Trask, Kerry A.
New York : Henry Holt and Company, LLC, 2007, 2006.
Prologue -- The beginning of sorrows -- The center of the world -- Things fall apart -- A tangled web -- Banished -- Spirits of the fathers -- The road to war -- A martial people -- The great fear -- A hero arose -- Hunting a shadow -- Into the valley of death -- Epilogue.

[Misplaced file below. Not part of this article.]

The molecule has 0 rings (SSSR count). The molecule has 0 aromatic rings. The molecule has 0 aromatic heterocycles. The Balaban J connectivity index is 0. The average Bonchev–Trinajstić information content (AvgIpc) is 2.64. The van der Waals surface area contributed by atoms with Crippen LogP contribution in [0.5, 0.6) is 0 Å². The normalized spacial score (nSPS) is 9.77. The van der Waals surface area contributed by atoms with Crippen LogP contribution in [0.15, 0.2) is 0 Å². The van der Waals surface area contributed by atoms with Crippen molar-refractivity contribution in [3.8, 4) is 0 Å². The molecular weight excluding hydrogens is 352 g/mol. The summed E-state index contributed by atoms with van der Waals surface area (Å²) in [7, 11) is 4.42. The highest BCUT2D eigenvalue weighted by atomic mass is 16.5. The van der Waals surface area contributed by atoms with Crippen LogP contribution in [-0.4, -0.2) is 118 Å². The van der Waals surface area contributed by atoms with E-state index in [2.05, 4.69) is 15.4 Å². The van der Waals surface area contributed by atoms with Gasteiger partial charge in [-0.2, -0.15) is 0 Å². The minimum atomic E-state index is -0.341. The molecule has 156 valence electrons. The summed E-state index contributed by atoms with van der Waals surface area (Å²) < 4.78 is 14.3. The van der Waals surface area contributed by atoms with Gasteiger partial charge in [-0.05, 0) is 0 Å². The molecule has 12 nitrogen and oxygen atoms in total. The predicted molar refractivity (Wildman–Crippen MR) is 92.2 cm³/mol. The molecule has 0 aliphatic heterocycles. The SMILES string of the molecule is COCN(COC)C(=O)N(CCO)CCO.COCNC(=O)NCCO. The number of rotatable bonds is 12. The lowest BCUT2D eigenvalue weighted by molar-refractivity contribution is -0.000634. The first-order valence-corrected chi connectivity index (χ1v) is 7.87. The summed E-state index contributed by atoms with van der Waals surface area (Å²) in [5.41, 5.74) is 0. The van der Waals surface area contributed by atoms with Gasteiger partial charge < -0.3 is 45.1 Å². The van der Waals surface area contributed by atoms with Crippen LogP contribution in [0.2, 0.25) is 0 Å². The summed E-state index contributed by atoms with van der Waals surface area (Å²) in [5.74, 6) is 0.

A retelling of the Black Hawk War that brings into focus the forces struggling for control over the American frontier. Until 1822, the Sauk Nation occupied one of North America's largest and most prosperous Indian settlements, the envy of white Americans who had already begun to encroach upon the rich Indian land. When the inevitable conflicts turned violent, the Sauks were forced into exile, banished forever from the east side of the Mississippi River. Black Hawk and his followers rose up in the spring of 1832 and defiantly crossed the Mississippi from Iowa to Illinois to reclaim their ancestral home. Though the war lasted only three months, no other violent encounter between white America and native peoples embodies so clearly the essence of the Republic's inner conflict between its belief in freedom and human rights and its insatiable appetite for new territory.--From publisher description.